Interview with Leigh Sanders, Founder & Project Director of The Art of Compassion Project
The Art of Compassion is the first book of its kind—a collection of heartwarming and awakening vegan art featuring eighty artists from around the world. The artists are all ‘member’ artists of The Art of Compassion Project, an international vegan art collective that Leigh Sanders founded towards the end of 2014.
Read on for an interview with Sanders on the international nature of the collective, vegan art and advocacy work.
Interview with Leigh Sanders of The Art of Compassion Project
What inspired the book The Art of Compassion: Creative Activism for Animals? What was the process of creating it like as well as response of readers?
Leigh: I was inspired to create a book because after going vegan I wanted to find a way to get involved in animal activism. Opportunities for me to actively go out there and protest are limited, due to my disability, so I came up with a way to combine my love of animals with my love of art that I could do from the desk.
We started talking about the book in 2015 but things were put to one side as ‘The Art of Compassion Project‘ took off and we focused on other fund-raising projects. Creating the book was a definite labour of love and a huge learning process. Self-publishing may sound easy but when you’re producing a book with 180 images, let me tell you, it’s a lot of work! Jessica and I had many a sleepless night and had to have many proof copies made until we were completely satisfied. At the end of the day it was definitely worth all the work and I am so grateful to have had the chance to work with my wonderful co-author, Jessica Goodall and our team.
Readers seem to really like the book and all the reviews we have had so far have been positive. The only downside is that the book can not be bought in certain countries, as Amazon doesn’t offer the self-publishing option there.
How did you and your team choose the art and artists to be featured?
Leigh: As artists had come and gone in the years since we announced on the idea, we had to send out a second ‘call for submissions’ in 2017. We accepted all 80 of the submissions, curating the images they submitted and including 2 images per artist. We also chose 20 artists to be interviewed further for the book.
For readers who are not familiar with the concept of vegan art, can you share what it is?
Leigh: Vegan art is art that promotes veganism is some way. It could be anything from hard-hitting, shocking kind of art that illustrates animals suffering in some way or gentler art that illustrates animals in a way that makes you smile. The idea is that it makes a person consider and process what they’re looking at and act upon that revelation by doing their part to reduce animal suffering.
It’s incredible that all proceeds from the sale of the book support Veganuary. How did you make this possible financially?
Leigh: We chose to self-publish through KDP (Amazon’s self-publishing platform) as they offer print on demand publishing. This way there is no stock being kept anywhere and the book is published as someone orders it on Amazon. By doing things this way there was no financial outlay at all to get the book printed. In addition the royalties are paid directly to Veganuary every month.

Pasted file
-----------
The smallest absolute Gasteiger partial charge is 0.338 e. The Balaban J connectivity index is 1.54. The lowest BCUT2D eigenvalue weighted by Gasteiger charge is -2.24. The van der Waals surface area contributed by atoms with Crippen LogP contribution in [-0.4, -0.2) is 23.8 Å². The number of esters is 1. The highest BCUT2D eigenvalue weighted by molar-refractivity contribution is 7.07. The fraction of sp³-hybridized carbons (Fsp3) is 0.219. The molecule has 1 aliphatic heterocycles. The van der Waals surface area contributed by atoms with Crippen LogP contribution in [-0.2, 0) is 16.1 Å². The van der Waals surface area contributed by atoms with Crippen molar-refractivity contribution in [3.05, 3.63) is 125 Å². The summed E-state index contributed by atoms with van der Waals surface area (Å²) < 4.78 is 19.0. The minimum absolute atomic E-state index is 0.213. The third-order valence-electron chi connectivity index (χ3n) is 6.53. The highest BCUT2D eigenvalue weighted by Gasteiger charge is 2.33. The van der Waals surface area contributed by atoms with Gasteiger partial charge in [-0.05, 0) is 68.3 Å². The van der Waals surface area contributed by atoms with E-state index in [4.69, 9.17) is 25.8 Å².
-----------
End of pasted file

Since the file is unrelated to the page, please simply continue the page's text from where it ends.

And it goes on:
Why did you choose Veganuary as the recipient of all proceeds from the book?
Leigh: I became a vegan in 2014 with the help of Veganuary and did some volunteer work for them in the early days when they were working on the product database on the website. I was really impressed by how information-rich and helpful the site was and how easy they made it to switch to veganism. I decided I wanted to raise some funding for them and the idea for the book was born.
The AOC team is very international! Can you share a bit on how you all came together and how you work together from your various homes and locations across the globe?
Leigh: It all started with me on the Internet looking for vegan artists who would be interested in being included in a book of vegan art. I didn’t know a single artist at the time and spent weeks digging around on the Net. The interest was overwhelming, so many people were keen on the idea. I set up a group on Facebook to chat and noticed some artists were super keen on the idea of using art to raise funds for organisations in need, so I thought ‘What the heck – let’s put together a calendar and donate the proceeds to charity!’
Our very first project was this calendar in aid of Hillside Animal Sanctuary in the UK and we managed to raise £319,29, which was thrilling. The idea for the book was put aside due to time restraints as more and more people joined wanting to use their art to benefit animals.
As for how we work – I send out a ‘call for submissions’ to all our member artists who can then submit art via email for a project. Some of our projects are online, like the calendar, online auctions, colouring-in book, etc. Sometimes the projects involve original pieces of art for auctions. Many of our most popular projects are the poster exhibitions at Vegfests and vegan festivals. We have an outstanding team of volunteers who go to the events to set up and handle things.
Do you have more projects on the horizon?
Leigh: To finish off this year we have Vegfest London coming up at the end of October, where we’ll be raising money for Hunt Saboteurs. Our 2020 calendar will go on sale (online) in November. All proceeds from that will be going to the Rainforest Trust. We’re looking forward to 2020 and to The Art of Compassion Project growing even more.
For more on The Art of Compassion Project visit their site at https://artofcompassionproject.com
Feature & Interview by Annika Lundkvist at Pacific Roots Magazine Editorial Desk